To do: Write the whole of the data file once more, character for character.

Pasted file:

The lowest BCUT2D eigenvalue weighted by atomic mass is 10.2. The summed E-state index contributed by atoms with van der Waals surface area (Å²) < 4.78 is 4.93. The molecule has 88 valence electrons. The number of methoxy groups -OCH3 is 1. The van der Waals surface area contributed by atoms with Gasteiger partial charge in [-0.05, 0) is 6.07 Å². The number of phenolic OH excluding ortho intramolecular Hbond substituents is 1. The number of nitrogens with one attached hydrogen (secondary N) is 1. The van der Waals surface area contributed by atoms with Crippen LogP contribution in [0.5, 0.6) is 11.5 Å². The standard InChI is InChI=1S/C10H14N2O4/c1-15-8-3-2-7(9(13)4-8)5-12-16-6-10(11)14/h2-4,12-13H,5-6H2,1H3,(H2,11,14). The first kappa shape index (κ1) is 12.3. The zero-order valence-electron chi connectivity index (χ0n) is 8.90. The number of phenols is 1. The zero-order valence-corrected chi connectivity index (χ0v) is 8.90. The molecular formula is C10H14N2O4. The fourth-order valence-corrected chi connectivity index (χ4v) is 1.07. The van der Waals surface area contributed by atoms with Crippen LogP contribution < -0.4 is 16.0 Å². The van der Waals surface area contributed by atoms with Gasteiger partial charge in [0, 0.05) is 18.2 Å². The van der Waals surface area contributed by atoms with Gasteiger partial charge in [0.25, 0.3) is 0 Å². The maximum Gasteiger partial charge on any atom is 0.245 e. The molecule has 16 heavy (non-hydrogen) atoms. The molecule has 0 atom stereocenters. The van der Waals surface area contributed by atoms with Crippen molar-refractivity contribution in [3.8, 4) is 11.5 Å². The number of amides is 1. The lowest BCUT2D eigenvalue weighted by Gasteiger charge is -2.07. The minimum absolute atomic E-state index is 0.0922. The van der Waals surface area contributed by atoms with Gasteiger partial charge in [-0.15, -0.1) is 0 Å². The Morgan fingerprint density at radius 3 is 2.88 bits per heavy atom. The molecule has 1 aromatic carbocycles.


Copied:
The lowest BCUT2D eigenvalue weighted by atomic mass is 10.2. The summed E-state index contributed by atoms with van der Waals surface area (Å²) < 4.78 is 4.93. The molecule has 88 valence electrons. The number of methoxy groups -OCH3 is 1. The van der Waals surface area contributed by atoms with Gasteiger partial charge in [-0.05, 0) is 6.07 Å². The number of phenolic OH excluding ortho intramolecular Hbond substituents is 1. The number of nitrogens with one attached hydrogen (secondary N) is 1. The van der Waals surface area contributed by atoms with Crippen LogP contribution in [0.5, 0.6) is 11.5 Å². The standard InChI is InChI=1S/C10H14N2O4/c1-15-8-3-2-7(9(13)4-8)5-12-16-6-10(11)14/h2-4,12-13H,5-6H2,1H3,(H2,11,14). The first kappa shape index (κ1) is 12.3. The zero-order valence-electron chi connectivity index (χ0n) is 8.90. The number of phenols is 1. The zero-order valence-corrected chi connectivity index (χ0v) is 8.90. The molecular formula is C10H14N2O4. The fourth-order valence-corrected chi connectivity index (χ4v) is 1.07. The van der Waals surface area contributed by atoms with Crippen LogP contribution < -0.4 is 16.0 Å². The van der Waals surface area contributed by atoms with Gasteiger partial charge in [0, 0.05) is 18.2 Å². The van der Waals surface area contributed by atoms with Gasteiger partial charge in [0.25, 0.3) is 0 Å². The maximum Gasteiger partial charge on any atom is 0.245 e. The molecule has 16 heavy (non-hydrogen) atoms. The molecule has 0 atom stereocenters. The van der Waals surface area contributed by atoms with Crippen molar-refractivity contribution in [3.8, 4) is 11.5 Å². The number of amides is 1. The lowest BCUT2D eigenvalue weighted by Gasteiger charge is -2.07. The minimum absolute atomic E-state index is 0.0922. The van der Waals surface area contributed by atoms with Gasteiger partial charge in [-0.15, -0.1) is 0 Å². The Morgan fingerprint density at radius 3 is 2.88 bits per heavy atom. The molecule has 1 aromatic carbocycles.